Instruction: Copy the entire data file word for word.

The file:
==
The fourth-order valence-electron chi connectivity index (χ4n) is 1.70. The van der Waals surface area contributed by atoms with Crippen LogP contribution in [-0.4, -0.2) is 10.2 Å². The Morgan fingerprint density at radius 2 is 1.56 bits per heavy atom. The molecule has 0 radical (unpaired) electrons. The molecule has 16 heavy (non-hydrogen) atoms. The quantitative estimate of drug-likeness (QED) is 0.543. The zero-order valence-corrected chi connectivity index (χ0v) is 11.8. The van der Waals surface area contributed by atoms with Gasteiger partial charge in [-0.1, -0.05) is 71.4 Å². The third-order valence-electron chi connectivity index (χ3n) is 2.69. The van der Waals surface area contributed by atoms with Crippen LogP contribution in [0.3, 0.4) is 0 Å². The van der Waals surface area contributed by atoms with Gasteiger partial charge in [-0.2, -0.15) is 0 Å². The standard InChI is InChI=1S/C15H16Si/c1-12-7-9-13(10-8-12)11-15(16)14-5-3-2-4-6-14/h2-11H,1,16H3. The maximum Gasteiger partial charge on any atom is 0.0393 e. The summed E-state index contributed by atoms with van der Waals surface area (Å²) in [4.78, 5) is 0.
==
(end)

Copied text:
The fourth-order valence-electron chi connectivity index (χ4n) is 1.70. The van der Waals surface area contributed by atoms with Crippen LogP contribution in [-0.4, -0.2) is 10.2 Å². The Morgan fingerprint density at radius 2 is 1.56 bits per heavy atom. The molecule has 0 radical (unpaired) electrons. The molecule has 16 heavy (non-hydrogen) atoms. The quantitative estimate of drug-likeness (QED) is 0.543. The zero-order valence-corrected chi connectivity index (χ0v) is 11.8. The van der Waals surface area contributed by atoms with Gasteiger partial charge in [-0.1, -0.05) is 71.4 Å². The third-order valence-electron chi connectivity index (χ3n) is 2.69. The van der Waals surface area contributed by atoms with Crippen LogP contribution in [0.3, 0.4) is 0 Å². The van der Waals surface area contributed by atoms with Gasteiger partial charge in [-0.2, -0.15) is 0 Å². The standard InChI is InChI=1S/C15H16Si/c1-12-7-9-13(10-8-12)11-15(16)14-5-3-2-4-6-14/h2-11H,1,16H3. The maximum Gasteiger partial charge on any atom is 0.0393 e. The summed E-state index contributed by atoms with van der Waals surface area (Å²) in [4.78, 5) is 0.